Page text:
University of the Free State: Prof Makombe awarded the first UFS Book Prize for the Qwaqwa Campus


The UFS Book Prize for Distinguished Scholarship recognises outstanding research-based publications by academics who produce original books of an international standard. The purpose of the book (which must not be older than three years) should be to spread original research and new developments within a specific discipline, sub-discipline, or field of study.

The prize for 2021 was awarded to Prof Rodwell Makombe, Associate Professor in the Department of English on the Qwaqwa Campus, for his book titled Cultural texts of resistance in Zimbabwe. The book was published by the American publisher Rowman and Littlefield in October 2021 and looks at discursive resistance – resistance expressed through cultural art forms such as songs, memes, cartoons, and jokes that reflect on and contest hegemonic narratives promoted by the ZANU-PF in Zimbabwe, he expressed.
Prof Makombe’s win is a first for the Qwaqwa Campus.

Resistance manifested through everyday cultural expressions

He says the book was inspired by the widespread view that Zimbabweans have been docile and somewhat acquiescent to ZANU-PF’s oppressive rule in Zimbabwe, and he thus wanted to show another side of the story. “I wanted to show that Zimbabweans have never been silent accomplices of their oppression. I see oppression not only as physical, but also as discursive. When one looks at the Zimbabwean Netscape since 2000, it has been awash with resistance, opposition, frustration, anger, disappointment, and cynicism. To understand resistance, we have to look at the things that people do and imply every day.”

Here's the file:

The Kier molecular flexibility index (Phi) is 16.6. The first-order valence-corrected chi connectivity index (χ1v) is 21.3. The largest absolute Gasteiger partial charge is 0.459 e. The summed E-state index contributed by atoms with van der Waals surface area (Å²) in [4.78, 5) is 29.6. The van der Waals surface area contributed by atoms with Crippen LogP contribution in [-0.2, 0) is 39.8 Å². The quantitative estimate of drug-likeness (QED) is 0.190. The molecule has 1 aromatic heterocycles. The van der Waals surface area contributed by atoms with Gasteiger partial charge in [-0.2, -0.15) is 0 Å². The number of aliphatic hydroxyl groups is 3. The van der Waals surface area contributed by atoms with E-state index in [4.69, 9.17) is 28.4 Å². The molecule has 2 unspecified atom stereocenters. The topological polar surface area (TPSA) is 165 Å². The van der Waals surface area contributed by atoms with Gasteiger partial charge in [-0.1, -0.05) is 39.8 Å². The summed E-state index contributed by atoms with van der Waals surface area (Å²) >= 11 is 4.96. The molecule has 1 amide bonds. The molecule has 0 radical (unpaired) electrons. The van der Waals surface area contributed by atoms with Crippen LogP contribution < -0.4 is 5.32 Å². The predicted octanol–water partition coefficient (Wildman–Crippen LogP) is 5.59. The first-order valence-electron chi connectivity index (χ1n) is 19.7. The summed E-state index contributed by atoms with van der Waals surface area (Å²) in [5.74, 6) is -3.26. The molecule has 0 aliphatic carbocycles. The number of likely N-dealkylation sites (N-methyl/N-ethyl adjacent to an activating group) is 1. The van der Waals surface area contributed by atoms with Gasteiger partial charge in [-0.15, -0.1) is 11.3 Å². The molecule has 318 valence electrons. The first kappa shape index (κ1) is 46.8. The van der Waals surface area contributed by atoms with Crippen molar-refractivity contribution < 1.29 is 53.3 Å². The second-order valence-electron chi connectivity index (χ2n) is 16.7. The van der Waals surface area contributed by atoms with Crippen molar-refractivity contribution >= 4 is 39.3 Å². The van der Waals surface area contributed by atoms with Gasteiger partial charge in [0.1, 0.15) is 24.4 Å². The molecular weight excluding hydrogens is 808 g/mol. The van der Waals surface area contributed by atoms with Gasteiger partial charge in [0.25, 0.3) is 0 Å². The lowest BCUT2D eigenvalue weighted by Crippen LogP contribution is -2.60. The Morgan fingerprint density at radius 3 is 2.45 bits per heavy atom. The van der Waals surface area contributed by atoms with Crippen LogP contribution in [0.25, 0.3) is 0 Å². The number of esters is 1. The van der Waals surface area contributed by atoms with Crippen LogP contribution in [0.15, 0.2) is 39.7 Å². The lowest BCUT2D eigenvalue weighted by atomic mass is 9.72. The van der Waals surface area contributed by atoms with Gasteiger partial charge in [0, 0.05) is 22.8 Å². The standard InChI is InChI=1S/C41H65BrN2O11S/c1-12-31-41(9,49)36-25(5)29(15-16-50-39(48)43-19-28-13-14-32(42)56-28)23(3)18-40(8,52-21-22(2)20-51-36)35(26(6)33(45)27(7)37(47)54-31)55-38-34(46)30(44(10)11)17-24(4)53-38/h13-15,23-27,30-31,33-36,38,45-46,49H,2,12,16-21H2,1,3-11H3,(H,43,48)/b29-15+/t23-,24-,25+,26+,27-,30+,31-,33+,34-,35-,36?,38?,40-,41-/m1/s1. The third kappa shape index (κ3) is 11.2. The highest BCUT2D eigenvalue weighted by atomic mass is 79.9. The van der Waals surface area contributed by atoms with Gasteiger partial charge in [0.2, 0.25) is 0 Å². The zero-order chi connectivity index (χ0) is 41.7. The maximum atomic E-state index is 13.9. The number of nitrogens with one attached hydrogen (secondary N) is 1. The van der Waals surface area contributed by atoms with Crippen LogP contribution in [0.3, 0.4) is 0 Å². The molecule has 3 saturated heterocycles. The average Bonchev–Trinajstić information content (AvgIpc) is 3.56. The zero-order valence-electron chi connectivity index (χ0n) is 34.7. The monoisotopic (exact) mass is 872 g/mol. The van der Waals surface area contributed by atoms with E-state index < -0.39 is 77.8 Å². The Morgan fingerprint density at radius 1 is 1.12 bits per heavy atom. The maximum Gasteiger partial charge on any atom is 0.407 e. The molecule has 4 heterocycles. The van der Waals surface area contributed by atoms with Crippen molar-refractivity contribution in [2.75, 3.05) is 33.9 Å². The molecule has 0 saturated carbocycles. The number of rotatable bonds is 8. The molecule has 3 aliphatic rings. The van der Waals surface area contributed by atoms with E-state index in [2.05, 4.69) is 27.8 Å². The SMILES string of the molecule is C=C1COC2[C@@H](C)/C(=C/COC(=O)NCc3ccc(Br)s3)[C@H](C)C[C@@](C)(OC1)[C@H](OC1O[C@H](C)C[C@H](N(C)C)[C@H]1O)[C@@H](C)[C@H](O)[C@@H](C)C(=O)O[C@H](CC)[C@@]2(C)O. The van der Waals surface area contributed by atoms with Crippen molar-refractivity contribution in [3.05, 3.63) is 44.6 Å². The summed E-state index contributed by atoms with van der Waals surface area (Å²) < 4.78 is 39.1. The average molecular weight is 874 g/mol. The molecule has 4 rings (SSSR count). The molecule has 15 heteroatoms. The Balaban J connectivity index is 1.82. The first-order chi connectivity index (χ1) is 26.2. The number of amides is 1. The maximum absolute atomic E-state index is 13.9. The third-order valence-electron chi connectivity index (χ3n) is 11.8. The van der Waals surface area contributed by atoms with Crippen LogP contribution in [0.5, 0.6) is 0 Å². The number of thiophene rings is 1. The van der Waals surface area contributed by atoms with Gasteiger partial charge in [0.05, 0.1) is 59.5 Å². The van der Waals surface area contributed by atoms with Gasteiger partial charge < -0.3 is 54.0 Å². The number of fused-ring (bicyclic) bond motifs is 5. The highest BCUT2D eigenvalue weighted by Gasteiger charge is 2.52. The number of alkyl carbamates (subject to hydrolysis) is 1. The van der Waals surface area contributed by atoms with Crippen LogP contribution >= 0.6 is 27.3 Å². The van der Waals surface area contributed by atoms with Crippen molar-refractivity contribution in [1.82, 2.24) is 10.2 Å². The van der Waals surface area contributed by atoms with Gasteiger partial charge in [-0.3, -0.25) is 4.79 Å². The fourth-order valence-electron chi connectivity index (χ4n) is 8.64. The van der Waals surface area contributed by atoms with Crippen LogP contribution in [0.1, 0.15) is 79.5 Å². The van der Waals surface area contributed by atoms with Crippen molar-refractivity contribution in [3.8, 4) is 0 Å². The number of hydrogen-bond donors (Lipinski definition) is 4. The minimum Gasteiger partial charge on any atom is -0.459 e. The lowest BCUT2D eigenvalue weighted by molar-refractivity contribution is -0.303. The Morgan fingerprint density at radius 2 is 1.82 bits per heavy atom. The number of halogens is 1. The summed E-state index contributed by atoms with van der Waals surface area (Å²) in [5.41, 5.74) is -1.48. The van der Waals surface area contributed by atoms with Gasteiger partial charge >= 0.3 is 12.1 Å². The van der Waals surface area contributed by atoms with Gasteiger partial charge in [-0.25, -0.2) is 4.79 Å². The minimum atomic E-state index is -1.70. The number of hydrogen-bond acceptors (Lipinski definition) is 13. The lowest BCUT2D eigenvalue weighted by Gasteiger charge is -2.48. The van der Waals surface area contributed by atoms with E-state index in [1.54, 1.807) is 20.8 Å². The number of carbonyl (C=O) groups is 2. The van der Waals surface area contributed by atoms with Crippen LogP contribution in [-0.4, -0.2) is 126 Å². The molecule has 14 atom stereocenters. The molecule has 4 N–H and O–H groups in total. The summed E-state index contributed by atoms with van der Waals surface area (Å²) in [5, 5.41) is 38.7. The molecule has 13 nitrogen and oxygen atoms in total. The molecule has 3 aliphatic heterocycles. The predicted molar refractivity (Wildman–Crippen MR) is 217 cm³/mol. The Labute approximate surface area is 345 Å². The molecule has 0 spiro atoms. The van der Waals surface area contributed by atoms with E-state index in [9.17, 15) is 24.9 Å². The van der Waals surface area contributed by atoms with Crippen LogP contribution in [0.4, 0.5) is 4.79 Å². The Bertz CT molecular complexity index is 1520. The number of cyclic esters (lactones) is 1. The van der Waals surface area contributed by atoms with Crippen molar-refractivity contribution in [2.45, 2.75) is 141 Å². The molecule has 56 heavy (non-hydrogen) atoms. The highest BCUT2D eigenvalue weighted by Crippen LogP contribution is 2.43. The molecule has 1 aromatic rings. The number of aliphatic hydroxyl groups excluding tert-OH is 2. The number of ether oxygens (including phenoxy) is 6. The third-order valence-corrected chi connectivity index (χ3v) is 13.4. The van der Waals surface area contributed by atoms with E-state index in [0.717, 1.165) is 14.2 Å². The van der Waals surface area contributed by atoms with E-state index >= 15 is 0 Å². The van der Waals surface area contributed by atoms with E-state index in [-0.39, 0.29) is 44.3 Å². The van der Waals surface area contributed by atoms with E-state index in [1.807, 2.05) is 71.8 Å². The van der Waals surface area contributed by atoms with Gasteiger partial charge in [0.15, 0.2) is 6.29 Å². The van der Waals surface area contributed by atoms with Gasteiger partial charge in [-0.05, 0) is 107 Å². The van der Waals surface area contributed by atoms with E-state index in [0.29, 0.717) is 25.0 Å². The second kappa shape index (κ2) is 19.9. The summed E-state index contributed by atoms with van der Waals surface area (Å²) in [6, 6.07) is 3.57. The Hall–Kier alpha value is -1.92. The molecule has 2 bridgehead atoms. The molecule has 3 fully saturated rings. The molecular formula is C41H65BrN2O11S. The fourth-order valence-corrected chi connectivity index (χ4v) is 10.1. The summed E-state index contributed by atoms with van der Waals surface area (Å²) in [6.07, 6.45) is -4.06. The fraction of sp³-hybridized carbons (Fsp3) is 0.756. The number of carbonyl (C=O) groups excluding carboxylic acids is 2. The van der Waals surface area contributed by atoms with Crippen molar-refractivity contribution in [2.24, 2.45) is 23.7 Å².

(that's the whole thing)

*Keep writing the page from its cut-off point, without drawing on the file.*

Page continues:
In other words, Zimbabwean cultural artefacts such as music, whether chimurenga, sungura or gospel, are in many ways the music of resistance against the poverty, family disintegration, hunger, death, and political bigotry that have proliferated in the context of the economic crisis, he said.

“The same can be said about cartoons, memes, and social media posts of the post-2000 period. They all articulate a general sense of disgruntlement and disappointment with the political situation. One point the book makes is that resistance should not only be restricted to offline activities, but it should also include digital resistance,” he said.

Prof Makombe said it was exciting to break the ice by being the first winner on campus. “This is my first book, and when I saw the application call, I said to myself, ‘give it a try’. I am currently working on a monograph on the post-coloniality of everyday life in post-Mugabe Zimbabwe, with a specific focus on social media humour and satire. The book should be ready for publication sometime in 2023.”

Prof Makombe is currently in the US as a visiting scholar at the African Studies Centre under the University of Michigan African Presidential Scholarship (UMAPS) programme.

Prof Heidi Hudson, Dean of the Faculty of the Humanities, accepted the book prize on his behalf. She said: “I think this is fantastic, and I am extremely proud of the Department of English; it is doing such great work. We shouldn’t underestimate this book award, as it is for excellence and scholarship.”

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